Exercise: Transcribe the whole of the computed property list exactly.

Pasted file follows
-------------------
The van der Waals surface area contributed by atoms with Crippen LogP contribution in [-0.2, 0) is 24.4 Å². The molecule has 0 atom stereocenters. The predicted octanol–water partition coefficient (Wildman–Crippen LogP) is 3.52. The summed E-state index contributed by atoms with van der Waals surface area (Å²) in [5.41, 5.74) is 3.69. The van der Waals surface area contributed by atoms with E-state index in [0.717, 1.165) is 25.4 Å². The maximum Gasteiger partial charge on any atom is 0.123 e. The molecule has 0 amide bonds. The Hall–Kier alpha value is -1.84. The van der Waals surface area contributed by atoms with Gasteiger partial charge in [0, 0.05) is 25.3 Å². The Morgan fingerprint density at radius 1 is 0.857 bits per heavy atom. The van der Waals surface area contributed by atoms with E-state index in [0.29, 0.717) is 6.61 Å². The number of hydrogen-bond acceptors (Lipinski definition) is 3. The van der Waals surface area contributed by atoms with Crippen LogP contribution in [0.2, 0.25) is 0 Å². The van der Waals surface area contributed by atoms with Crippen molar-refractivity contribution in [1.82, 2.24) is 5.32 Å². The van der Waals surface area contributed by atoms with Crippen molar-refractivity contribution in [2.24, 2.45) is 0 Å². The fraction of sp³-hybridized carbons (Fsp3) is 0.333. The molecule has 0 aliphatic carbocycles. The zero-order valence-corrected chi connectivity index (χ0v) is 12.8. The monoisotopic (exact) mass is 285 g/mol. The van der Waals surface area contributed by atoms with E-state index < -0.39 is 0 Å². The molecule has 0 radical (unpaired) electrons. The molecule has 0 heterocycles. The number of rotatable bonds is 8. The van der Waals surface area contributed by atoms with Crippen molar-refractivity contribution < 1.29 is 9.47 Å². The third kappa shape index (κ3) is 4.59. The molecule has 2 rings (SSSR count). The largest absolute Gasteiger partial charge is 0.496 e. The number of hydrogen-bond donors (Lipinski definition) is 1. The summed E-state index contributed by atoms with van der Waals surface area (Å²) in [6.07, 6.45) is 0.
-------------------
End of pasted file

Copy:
The van der Waals surface area contributed by atoms with Crippen LogP contribution in [-0.2, 0) is 24.4 Å². The molecule has 0 atom stereocenters. The predicted octanol–water partition coefficient (Wildman–Crippen LogP) is 3.52. The summed E-state index contributed by atoms with van der Waals surface area (Å²) in [5.41, 5.74) is 3.69. The van der Waals surface area contributed by atoms with E-state index in [0.717, 1.165) is 25.4 Å². The maximum Gasteiger partial charge on any atom is 0.123 e. The molecule has 0 amide bonds. The Hall–Kier alpha value is -1.84. The van der Waals surface area contributed by atoms with Gasteiger partial charge in [0, 0.05) is 25.3 Å². The Morgan fingerprint density at radius 1 is 0.857 bits per heavy atom. The van der Waals surface area contributed by atoms with E-state index in [0.29, 0.717) is 6.61 Å². The number of hydrogen-bond acceptors (Lipinski definition) is 3. The van der Waals surface area contributed by atoms with Crippen LogP contribution in [0.2, 0.25) is 0 Å². The van der Waals surface area contributed by atoms with Crippen molar-refractivity contribution in [1.82, 2.24) is 5.32 Å². The van der Waals surface area contributed by atoms with Crippen molar-refractivity contribution in [2.24, 2.45) is 0 Å². The fraction of sp³-hybridized carbons (Fsp3) is 0.333. The molecule has 0 aliphatic carbocycles. The zero-order valence-corrected chi connectivity index (χ0v) is 12.8. The monoisotopic (exact) mass is 285 g/mol. The van der Waals surface area contributed by atoms with E-state index < -0.39 is 0 Å². The molecule has 0 radical (unpaired) electrons. The molecule has 0 heterocycles. The number of rotatable bonds is 8. The van der Waals surface area contributed by atoms with Crippen molar-refractivity contribution < 1.29 is 9.47 Å². The third kappa shape index (κ3) is 4.59. The molecule has 2 rings (SSSR count). The largest absolute Gasteiger partial charge is 0.496 e. The number of hydrogen-bond donors (Lipinski definition) is 1. The summed E-state index contributed by atoms with van der Waals surface area (Å²) in [6.07, 6.45) is 0.